COVID-19 and Human Freedom
In a pandemic, one person’s actions affect the well-being of others. And whenever there are such externalities, the well-being of society requires collective action: regulations to restrict socially harmful behavior and to promote socially beneficial behavior.
NEW YORK – The upsurge of COVID-19 cases, hospitalizations, and deaths in the United States serves as a bitter reminder that the pandemic is not over. The global economy will not return to normal until the disease is under control everywhere.
But the US case is a true tragedy, because what’s currently happening here is so unnecessary. While those in emerging markets and developing countries are longing to get the vaccine (with many dying because they cannot get it), the US supply is ample enough to provide a double dose – and now a booster shot – to everyone in the country. And if almost everyone got vaccinated, COVID-19 would almost surely just “fade away,” as former President Donald Trump memorably put it.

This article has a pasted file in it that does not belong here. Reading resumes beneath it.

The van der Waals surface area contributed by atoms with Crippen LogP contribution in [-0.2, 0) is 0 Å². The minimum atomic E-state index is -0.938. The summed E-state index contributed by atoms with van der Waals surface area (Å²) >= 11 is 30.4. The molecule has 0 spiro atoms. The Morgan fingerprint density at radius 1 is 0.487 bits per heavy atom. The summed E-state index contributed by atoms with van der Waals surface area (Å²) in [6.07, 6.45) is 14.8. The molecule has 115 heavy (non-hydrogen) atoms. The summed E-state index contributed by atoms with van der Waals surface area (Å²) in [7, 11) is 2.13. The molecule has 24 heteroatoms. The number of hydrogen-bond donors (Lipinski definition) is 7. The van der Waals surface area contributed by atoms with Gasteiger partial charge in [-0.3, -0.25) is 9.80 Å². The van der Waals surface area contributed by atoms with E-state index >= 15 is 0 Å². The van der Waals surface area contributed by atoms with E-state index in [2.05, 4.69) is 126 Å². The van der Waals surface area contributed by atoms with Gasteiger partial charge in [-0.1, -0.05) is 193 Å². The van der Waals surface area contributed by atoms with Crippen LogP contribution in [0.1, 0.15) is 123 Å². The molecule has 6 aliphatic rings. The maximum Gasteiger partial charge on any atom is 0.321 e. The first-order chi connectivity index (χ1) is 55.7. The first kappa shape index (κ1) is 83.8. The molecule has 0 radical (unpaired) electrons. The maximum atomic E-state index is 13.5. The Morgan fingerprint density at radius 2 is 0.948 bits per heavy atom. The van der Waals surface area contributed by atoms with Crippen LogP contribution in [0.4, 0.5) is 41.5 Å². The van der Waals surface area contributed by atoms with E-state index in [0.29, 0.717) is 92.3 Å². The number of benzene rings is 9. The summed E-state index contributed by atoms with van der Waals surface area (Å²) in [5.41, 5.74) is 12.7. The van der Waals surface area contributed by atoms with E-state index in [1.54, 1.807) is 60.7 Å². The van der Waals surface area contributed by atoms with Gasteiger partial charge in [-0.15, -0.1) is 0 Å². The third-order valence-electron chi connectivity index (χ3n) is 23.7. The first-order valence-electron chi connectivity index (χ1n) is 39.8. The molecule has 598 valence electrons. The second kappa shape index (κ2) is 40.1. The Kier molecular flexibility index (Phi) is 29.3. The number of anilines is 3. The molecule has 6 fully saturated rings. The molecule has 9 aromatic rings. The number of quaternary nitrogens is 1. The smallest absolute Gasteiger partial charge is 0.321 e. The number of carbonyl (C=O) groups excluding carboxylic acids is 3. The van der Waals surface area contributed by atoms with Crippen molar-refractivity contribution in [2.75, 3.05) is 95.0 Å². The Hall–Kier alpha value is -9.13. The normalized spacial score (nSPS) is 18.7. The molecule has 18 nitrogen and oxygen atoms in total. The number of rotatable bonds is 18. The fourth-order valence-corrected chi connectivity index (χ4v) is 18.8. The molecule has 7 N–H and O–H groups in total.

And yet not nearly enough people in the US have been vaccinated to prevent the highly contagious Delta variant from driving case numbers in many areas to new highs. How do so many in a country with seemingly well-educated people act so irrationally, against their own interest, against science, and against the lessons of history?